2021 has again seen property prices continue to increase with notable peaks in both June and September. The average price of a house in June, according to the Rightmove House Index reached a record £338,462, though at only £15 higher than the previous record set in July, it is potentially a sign that prices are now stabilising.
Though prices are already high, we still expect positive growth over the next 12 months, albeit at a slower rate than we have experienced over the last year. While the end of stamp duty incentives may dampen demand for a period, interest rates remain historically low and mortgage availability remains robust. And even with the lifting of lockdown restrictions, the desire for more space amongst homeowners looks set to continue as a result of the pandemic.
As a nation, we are obsessed with home ownership and house prices, as so many of us view a house as both a home and an investment. At Downing, we take our role as responsible investors very seriously and look to help support the UK's housing needs, so as many people as possible can achieve the dream of having a home and their own asset. To make this happen, we focus on making secured loans to property developers delivering residential-led schemes nationwide. Additionally, we also provide wholesale finance solutions to fund bridging lenders in order to provide greater support to SME developers through a different funding strategy.
The wider context
From a governmental standpoint, initiatives are typically focused on the demand side of the housing market. At Downing, we would like to see more government support that looks instead at the supply side as the disparity between supply and demand continues to push up house prices. Outlined in a recent Financial Times article here, Sid Bhushan, economist at Goldman Sachs, is quoted: “One under-appreciated reason for the price boom is that housing supply is very tight. Housing inventories remain near historic lows in the US, Canada and the UK, while shortages of building materials and labour have hampered construction, “exacerbating the housing shortage”.
With the number of properties on the market not replenishing those that are being sold and the number of people looking to buy a property being 20.5% higher than the average for 2020, new housing has got to be a priority. As senior lenders, we aim to play our part in helping SME developers build mass market housing which is less subject to pricing volatility. And with new houses increasingly in demand, we see this as an important social factor for the wider economy and betterment of society. We would like to engage with the government to reform policies around planning and housing delivery in the UK.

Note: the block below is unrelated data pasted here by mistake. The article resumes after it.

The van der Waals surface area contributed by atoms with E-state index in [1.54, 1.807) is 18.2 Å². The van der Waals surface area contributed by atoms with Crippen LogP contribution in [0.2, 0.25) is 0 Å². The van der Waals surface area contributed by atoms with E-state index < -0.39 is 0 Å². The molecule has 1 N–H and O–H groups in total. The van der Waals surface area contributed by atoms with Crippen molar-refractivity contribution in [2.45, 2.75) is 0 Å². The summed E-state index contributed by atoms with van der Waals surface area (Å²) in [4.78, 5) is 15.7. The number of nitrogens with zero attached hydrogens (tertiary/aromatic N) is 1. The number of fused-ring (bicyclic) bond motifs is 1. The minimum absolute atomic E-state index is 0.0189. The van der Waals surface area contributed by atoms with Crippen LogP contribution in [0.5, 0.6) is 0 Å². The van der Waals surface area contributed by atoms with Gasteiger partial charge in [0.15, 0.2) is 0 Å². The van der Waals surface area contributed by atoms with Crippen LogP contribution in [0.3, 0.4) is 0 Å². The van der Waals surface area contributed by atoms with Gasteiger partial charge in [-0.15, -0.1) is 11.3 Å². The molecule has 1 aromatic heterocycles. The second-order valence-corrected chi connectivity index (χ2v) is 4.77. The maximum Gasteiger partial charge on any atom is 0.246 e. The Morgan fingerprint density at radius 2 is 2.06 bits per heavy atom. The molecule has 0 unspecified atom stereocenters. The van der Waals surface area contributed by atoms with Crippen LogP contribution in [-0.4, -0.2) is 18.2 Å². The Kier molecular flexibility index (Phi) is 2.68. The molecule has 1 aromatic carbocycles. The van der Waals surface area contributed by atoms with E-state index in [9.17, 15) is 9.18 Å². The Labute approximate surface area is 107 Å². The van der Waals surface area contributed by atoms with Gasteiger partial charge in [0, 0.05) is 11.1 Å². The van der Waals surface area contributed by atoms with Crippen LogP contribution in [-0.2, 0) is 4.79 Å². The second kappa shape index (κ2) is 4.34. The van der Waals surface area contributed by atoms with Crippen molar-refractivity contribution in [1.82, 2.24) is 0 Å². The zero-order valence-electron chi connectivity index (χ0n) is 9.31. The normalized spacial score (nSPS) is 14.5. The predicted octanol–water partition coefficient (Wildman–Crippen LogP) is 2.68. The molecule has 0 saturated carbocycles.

In the House of Commons library, it states that “Governments since 2015 have pursued both supply-side and demand-side measures. There has been, and continues to be, a desire to increase home ownership, particularly amongst first-time buyers... There is an expectation that most new building will be carried out by the private sector. To this end, much Government effort to stimulate house-building has been focused on planning measures to ‘make the system more open and accessible and tackle unnecessary delays.’ Broadly, developers with planning permission are expected to use it and local authorities are expected to have an up-to-date plan in place based on an objective assessment of housing need within the area.”
We welcome all initiatives that support increasing housing supply in the UK as more homes mean prices are likely to remain stable. As lenders, we want to see a stable housing market that encourages sustainable price growth year on year and is supported by economic fundamentals, such as healthy supply and demand and a robust employment market. A volatile market with steep house price increases over short time frames will eventually lead to a more severe fall in prices and/or an imbalance in the market, which I think we can all agree should be avoided.
Increasing the supply of housing is one of our primary objectives here at Downing, and our recent deals reflect how we are driving this. These include two transactions in Birmingham - a £12 million loan towards the construction of 80 new residential apartments in the Digbeth area and an £8 million loan to support the construction of six new commercial units alongside 37 residential apartments in the Jewellery Quarter.
It’s likely that the real impact of the pandemic on the property market has still not been felt. As government schemes unwind and the dynamic between home working and office working continues to evolve, any structural impact on housing demand remains unknown as does the impact on the wealth of households, incomes and interest rates. With the private sector and companies such as Downing being an important driver for stimulating the construction of new homes, it’s our hope that the government will announce new initiatives to support this without excessive red tape to hinder the process. This should help create a more stable housing market that benefits everyone in the future.